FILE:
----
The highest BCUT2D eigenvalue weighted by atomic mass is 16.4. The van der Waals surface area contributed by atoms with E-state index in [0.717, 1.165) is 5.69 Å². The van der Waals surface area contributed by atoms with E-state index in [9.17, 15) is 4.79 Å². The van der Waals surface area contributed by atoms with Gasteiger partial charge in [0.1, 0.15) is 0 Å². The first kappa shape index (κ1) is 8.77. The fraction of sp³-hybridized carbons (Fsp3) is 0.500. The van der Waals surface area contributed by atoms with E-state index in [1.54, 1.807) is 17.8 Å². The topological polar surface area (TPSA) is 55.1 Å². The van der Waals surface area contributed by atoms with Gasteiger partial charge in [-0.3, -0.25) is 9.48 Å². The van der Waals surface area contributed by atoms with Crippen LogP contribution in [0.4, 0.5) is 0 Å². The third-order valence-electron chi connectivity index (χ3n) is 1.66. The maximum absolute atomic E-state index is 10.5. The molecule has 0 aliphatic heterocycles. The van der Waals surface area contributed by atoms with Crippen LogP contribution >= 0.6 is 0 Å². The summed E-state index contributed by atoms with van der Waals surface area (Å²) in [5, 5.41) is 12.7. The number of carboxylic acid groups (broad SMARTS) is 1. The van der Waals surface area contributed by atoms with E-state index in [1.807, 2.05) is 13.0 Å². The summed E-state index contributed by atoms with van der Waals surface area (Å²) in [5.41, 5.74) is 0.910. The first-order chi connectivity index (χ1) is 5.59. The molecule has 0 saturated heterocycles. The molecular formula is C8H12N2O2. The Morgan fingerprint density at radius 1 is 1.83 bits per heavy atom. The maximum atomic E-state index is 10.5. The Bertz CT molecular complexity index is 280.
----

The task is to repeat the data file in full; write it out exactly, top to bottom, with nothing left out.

The highest BCUT2D eigenvalue weighted by atomic mass is 16.4. The van der Waals surface area contributed by atoms with E-state index in [0.717, 1.165) is 5.69 Å². The van der Waals surface area contributed by atoms with E-state index in [9.17, 15) is 4.79 Å². The van der Waals surface area contributed by atoms with Gasteiger partial charge in [0.1, 0.15) is 0 Å². The first kappa shape index (κ1) is 8.77. The fraction of sp³-hybridized carbons (Fsp3) is 0.500. The van der Waals surface area contributed by atoms with E-state index in [1.54, 1.807) is 17.8 Å². The topological polar surface area (TPSA) is 55.1 Å². The van der Waals surface area contributed by atoms with Gasteiger partial charge in [-0.3, -0.25) is 9.48 Å². The van der Waals surface area contributed by atoms with Crippen LogP contribution in [0.4, 0.5) is 0 Å². The third-order valence-electron chi connectivity index (χ3n) is 1.66. The maximum absolute atomic E-state index is 10.5. The molecule has 0 aliphatic heterocycles. The van der Waals surface area contributed by atoms with Crippen LogP contribution >= 0.6 is 0 Å². The summed E-state index contributed by atoms with van der Waals surface area (Å²) in [5, 5.41) is 12.7. The number of carboxylic acid groups (broad SMARTS) is 1. The van der Waals surface area contributed by atoms with E-state index in [1.807, 2.05) is 13.0 Å². The summed E-state index contributed by atoms with van der Waals surface area (Å²) in [5.41, 5.74) is 0.910. The first-order chi connectivity index (χ1) is 5.59. The molecule has 0 saturated heterocycles. The molecular formula is C8H12N2O2. The Morgan fingerprint density at radius 1 is 1.83 bits per heavy atom. The maximum atomic E-state index is 10.5. The Bertz CT molecular complexity index is 280.